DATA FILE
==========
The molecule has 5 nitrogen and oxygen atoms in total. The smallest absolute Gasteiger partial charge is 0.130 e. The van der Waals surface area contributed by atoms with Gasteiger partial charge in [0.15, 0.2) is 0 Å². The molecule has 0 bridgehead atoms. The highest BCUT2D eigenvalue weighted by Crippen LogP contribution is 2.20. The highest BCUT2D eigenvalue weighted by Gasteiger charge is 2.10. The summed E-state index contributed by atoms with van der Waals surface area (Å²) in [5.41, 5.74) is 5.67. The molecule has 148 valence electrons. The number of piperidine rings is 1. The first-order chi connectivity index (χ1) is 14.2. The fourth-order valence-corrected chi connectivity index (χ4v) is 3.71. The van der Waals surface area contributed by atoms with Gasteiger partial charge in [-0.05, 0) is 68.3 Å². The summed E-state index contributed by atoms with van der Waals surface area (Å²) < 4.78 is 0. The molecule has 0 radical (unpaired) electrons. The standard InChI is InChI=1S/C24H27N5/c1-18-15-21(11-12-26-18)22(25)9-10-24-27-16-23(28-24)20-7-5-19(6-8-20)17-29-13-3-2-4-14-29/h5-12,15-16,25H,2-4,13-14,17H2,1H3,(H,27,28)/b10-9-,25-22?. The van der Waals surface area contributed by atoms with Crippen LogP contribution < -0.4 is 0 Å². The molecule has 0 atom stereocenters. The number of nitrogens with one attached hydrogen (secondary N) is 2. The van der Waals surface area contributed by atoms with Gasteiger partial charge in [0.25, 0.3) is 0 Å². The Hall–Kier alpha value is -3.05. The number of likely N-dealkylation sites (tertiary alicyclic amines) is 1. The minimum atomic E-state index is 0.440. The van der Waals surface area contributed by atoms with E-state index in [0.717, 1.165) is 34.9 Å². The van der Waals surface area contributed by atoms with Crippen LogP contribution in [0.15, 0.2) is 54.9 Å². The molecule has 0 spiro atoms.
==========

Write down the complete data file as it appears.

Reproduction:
The molecule has 5 nitrogen and oxygen atoms in total. The smallest absolute Gasteiger partial charge is 0.130 e. The van der Waals surface area contributed by atoms with Gasteiger partial charge in [0.15, 0.2) is 0 Å². The molecule has 0 bridgehead atoms. The highest BCUT2D eigenvalue weighted by Crippen LogP contribution is 2.20. The highest BCUT2D eigenvalue weighted by Gasteiger charge is 2.10. The summed E-state index contributed by atoms with van der Waals surface area (Å²) in [5.41, 5.74) is 5.67. The molecule has 148 valence electrons. The number of piperidine rings is 1. The first-order chi connectivity index (χ1) is 14.2. The fourth-order valence-corrected chi connectivity index (χ4v) is 3.71. The van der Waals surface area contributed by atoms with Gasteiger partial charge in [-0.05, 0) is 68.3 Å². The summed E-state index contributed by atoms with van der Waals surface area (Å²) < 4.78 is 0. The molecule has 0 radical (unpaired) electrons. The standard InChI is InChI=1S/C24H27N5/c1-18-15-21(11-12-26-18)22(25)9-10-24-27-16-23(28-24)20-7-5-19(6-8-20)17-29-13-3-2-4-14-29/h5-12,15-16,25H,2-4,13-14,17H2,1H3,(H,27,28)/b10-9-,25-22?. The van der Waals surface area contributed by atoms with Crippen LogP contribution < -0.4 is 0 Å². The molecule has 0 atom stereocenters. The number of nitrogens with one attached hydrogen (secondary N) is 2. The van der Waals surface area contributed by atoms with Gasteiger partial charge in [0.25, 0.3) is 0 Å². The Hall–Kier alpha value is -3.05. The number of likely N-dealkylation sites (tertiary alicyclic amines) is 1. The minimum atomic E-state index is 0.440. The van der Waals surface area contributed by atoms with E-state index in [0.717, 1.165) is 34.9 Å². The van der Waals surface area contributed by atoms with Crippen LogP contribution in [0.15, 0.2) is 54.9 Å². The molecule has 0 spiro atoms.